Someday, says Brian Oldfield wistfully, he’ll stash away enough money to pursue his true callings—poetry and philosophy. For the moment, however, the blond mountain who walks like a man must content himself with being king of the world’s shot-putters.
Brian has heaved the 16-pound iron ball farther than any other human being in history—indoors (72’6½”) and out (75′). But the 6’5″, 250-pound Oldfield has broken more than records in his seven years as a world-class athlete: He has shattered tradition with an entirely new method of putting the shot. With conventional technique, an athlete makes a half turn inside the seven-foot circle and heaves. Oldfield pirouettes 540 degrees, one and a half revolutions, before he releases the ball. He says the spin gives him added oomph. “I don’t use only strength,” explains Oldfield. “It’s a whole body thing. I take two sprint steps and TURN,” he bellows. He can run 100 yards in 10.3 seconds and calls himself “probably the fastest man of my size who ever lived.”
Unlike many of his quiet colleagues in track and field, whom he labels “nerds” and “slow, fat kids,” Oldfield is stunningly immodest. “Life is a big Wiffle-ball game,” he says. “I’m madcap and zany.” His training is unstructured and so is his style: He introduced bikini briefs, fishnet tank tops and cigarettes (although he no longer smokes) to the shotput circle. Off-track, he is a conspicuous presence in the world of singles bars.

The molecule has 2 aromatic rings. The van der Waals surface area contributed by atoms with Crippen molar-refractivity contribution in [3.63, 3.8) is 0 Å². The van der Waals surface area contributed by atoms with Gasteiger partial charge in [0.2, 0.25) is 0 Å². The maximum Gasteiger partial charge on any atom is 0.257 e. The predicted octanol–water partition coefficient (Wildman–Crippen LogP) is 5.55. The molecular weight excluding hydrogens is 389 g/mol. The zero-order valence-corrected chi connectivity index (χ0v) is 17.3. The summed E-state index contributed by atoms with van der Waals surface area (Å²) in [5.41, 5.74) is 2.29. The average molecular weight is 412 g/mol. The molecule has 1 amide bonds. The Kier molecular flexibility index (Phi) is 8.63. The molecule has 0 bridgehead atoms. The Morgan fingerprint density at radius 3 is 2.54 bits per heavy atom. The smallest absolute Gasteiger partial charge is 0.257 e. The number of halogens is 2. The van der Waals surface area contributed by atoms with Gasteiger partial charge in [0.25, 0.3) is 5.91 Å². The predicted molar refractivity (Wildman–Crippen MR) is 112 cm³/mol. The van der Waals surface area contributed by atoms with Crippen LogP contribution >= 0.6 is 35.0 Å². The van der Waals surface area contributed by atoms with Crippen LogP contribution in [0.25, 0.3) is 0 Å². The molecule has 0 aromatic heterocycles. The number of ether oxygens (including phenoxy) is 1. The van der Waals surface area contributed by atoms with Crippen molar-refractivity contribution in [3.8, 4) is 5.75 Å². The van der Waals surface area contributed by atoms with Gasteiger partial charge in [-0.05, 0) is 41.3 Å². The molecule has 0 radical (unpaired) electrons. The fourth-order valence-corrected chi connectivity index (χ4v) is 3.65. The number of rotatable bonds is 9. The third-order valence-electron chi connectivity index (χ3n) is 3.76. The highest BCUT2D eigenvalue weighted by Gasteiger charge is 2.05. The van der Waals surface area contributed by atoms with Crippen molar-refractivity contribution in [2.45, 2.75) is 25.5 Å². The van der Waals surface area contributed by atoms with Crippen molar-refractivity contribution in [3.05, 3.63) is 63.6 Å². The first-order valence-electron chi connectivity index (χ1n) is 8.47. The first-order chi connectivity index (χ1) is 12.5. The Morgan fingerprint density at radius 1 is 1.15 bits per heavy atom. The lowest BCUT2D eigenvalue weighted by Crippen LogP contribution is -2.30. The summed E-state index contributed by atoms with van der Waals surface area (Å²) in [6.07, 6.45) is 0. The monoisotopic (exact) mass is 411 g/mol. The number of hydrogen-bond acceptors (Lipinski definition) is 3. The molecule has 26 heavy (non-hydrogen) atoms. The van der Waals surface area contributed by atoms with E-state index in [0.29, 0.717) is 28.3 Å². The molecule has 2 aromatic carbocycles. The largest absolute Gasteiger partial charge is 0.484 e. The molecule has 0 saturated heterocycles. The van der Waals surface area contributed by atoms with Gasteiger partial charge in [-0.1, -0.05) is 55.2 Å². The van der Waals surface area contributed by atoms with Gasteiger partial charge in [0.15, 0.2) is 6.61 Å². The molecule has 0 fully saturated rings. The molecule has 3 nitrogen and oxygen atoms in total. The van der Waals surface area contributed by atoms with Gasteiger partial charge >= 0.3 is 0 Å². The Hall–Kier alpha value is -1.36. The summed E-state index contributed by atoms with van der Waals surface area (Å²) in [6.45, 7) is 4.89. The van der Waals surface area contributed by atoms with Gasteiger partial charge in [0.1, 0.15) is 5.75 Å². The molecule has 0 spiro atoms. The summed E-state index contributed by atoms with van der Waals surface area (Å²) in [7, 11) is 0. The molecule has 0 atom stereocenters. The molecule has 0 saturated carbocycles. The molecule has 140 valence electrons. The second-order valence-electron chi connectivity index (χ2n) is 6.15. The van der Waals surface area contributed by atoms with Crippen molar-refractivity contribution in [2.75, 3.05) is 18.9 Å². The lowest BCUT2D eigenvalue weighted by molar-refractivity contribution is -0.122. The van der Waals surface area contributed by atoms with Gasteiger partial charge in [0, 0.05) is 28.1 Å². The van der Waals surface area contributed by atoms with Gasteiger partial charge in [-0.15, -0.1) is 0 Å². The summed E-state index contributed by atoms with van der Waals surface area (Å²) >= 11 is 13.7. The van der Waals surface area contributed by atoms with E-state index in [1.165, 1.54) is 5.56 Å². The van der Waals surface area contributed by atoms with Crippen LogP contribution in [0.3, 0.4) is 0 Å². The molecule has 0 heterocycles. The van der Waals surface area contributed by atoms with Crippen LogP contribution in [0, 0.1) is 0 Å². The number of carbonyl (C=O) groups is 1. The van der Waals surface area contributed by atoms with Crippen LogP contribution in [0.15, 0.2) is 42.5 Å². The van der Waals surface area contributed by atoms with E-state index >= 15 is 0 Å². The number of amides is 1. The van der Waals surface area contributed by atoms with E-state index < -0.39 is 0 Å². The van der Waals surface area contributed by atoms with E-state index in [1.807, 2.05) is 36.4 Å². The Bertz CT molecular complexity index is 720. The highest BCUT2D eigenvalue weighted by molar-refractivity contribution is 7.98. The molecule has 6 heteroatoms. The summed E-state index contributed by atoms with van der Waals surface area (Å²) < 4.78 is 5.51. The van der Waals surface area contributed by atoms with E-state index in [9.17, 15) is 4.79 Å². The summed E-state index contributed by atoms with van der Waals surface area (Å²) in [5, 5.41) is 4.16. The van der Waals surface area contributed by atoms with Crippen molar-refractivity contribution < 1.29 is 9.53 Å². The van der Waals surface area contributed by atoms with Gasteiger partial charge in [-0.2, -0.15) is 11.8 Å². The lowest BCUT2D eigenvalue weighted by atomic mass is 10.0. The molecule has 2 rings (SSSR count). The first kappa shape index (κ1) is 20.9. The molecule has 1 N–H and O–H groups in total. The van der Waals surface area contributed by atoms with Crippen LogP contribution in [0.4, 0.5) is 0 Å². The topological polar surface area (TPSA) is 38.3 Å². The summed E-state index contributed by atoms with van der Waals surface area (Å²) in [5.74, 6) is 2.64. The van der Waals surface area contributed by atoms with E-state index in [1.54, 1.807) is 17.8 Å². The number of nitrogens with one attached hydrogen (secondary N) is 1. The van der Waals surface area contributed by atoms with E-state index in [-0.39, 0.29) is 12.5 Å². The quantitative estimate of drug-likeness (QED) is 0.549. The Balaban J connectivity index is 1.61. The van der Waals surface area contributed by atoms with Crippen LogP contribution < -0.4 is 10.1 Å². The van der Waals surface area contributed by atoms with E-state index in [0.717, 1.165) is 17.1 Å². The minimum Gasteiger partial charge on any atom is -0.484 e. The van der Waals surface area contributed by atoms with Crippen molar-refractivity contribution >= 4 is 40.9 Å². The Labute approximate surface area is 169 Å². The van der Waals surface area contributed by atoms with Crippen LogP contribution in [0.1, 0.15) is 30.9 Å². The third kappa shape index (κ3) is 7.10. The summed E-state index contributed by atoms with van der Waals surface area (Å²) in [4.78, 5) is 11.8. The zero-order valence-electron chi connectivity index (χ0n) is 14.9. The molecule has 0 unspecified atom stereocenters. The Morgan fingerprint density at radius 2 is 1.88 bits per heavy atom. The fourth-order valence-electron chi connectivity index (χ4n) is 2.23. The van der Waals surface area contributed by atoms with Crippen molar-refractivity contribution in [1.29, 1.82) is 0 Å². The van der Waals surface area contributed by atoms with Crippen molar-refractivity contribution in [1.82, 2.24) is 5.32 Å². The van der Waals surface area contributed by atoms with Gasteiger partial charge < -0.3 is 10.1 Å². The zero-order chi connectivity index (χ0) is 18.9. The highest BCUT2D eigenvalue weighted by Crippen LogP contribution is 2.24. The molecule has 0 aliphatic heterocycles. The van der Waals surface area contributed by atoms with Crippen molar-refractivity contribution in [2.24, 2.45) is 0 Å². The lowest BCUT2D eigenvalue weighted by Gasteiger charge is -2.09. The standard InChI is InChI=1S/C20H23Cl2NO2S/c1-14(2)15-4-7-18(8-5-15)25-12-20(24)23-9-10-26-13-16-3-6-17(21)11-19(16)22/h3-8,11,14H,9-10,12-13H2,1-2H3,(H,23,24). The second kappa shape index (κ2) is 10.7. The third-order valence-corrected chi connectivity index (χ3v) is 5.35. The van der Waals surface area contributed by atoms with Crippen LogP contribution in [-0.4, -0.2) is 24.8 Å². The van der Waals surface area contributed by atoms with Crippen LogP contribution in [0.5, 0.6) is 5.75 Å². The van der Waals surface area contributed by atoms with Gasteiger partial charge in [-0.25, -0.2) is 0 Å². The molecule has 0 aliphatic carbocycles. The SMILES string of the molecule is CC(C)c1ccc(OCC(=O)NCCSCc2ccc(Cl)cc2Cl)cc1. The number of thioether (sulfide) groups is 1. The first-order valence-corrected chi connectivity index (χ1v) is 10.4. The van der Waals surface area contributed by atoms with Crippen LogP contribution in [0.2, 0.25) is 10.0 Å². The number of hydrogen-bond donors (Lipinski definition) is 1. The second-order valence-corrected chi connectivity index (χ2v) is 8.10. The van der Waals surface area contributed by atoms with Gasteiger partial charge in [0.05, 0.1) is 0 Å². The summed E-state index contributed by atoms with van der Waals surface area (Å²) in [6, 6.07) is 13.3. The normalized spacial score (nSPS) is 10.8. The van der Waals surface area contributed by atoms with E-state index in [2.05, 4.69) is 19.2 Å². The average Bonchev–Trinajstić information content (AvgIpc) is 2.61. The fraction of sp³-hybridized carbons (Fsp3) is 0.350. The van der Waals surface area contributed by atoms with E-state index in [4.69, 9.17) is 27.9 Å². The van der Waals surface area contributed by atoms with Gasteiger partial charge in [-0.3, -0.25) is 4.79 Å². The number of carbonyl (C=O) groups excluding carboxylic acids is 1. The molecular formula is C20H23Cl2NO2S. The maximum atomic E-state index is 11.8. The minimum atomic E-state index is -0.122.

Despite his exploits, brash Brian earned only $17,000 last season on the International Track Association tour. After some haggling, he agreed last month on a new 1976 contract. “It’s based on incentives,” says Old-field. “If I have the same year I had in 1975, I’ll make about $40,000.”
Still, this is hardly a boodle for someone whose ambition is to be “independently wealthy.” As a result, Oldfield abounds with Barnumesque schemes to enhance his market value at the track. “I might appear in kilts and give a Scottish yell when I throw,” he suggests. “Then I’d get me a buck a head for every fan who yells back.” He acknowledges no limits to his performance. “I want to break the record every time I throw,” he asserts. (Each new professional record is worth a $1,000 bonus.)
Oldfield was large at birth, 11 pounds, 9½ ounces, and self-absorbed only shortly thereafter. “I was hyperactive,” he recalls of his childhood in Elgin, Ill. “The school counselor would write things like, ‘has anxieties.’ Well,” he shrugs, “who doesn’t?” After his graduation in 1969 from Middle Tennessee State, he worked as a bouncer in several bars (“I never hit anyone first”). Oldfield then spent two and a half years teaching reading at the Illinois State Training School for Boys. “There I learned the meaning of words like integrity,” he says, lapsing into uncharacteristic thoughtfulness. “Before, I was just a big, healthy kid.”
At 30, Oldfield concentrates on staying healthy. He and his roommate, John Powell, world record holder in the discus, haul $70 worth of groceries home each week to their four-bedroom condominium outside Cupertino, Calif. For breakfast, Brian has been known to consume a dozen scrambled eggs, a pound of bacon, 20 ounces of milk, 20 ounces of orange juice and a 16-ounce cup of coffee, and soon complain of hunger pangs. Wherever Brian goes, females appreciate him. He likes his women “tall and lovely.” One New York stewardess who qualified told him, “I spent $15 tracking you down.” Oldfield replied: “I’m worth it.” He admits, “They’ve got to have a sense of humor to put up with me.”
The notion of marriage does not cast a shadow over Brian Oldfield’s immediate future. “It would hurt my image,” he theorizes. “And why get married when I can still make a few dozen more lifetime female friends?” Besides, Old-field is chained to the 16-pound ball. “Success went to my head. I liked it and I can’t get enough of it,” he confesses. “Now, I’m like Pavlov’s dog, wanting more.”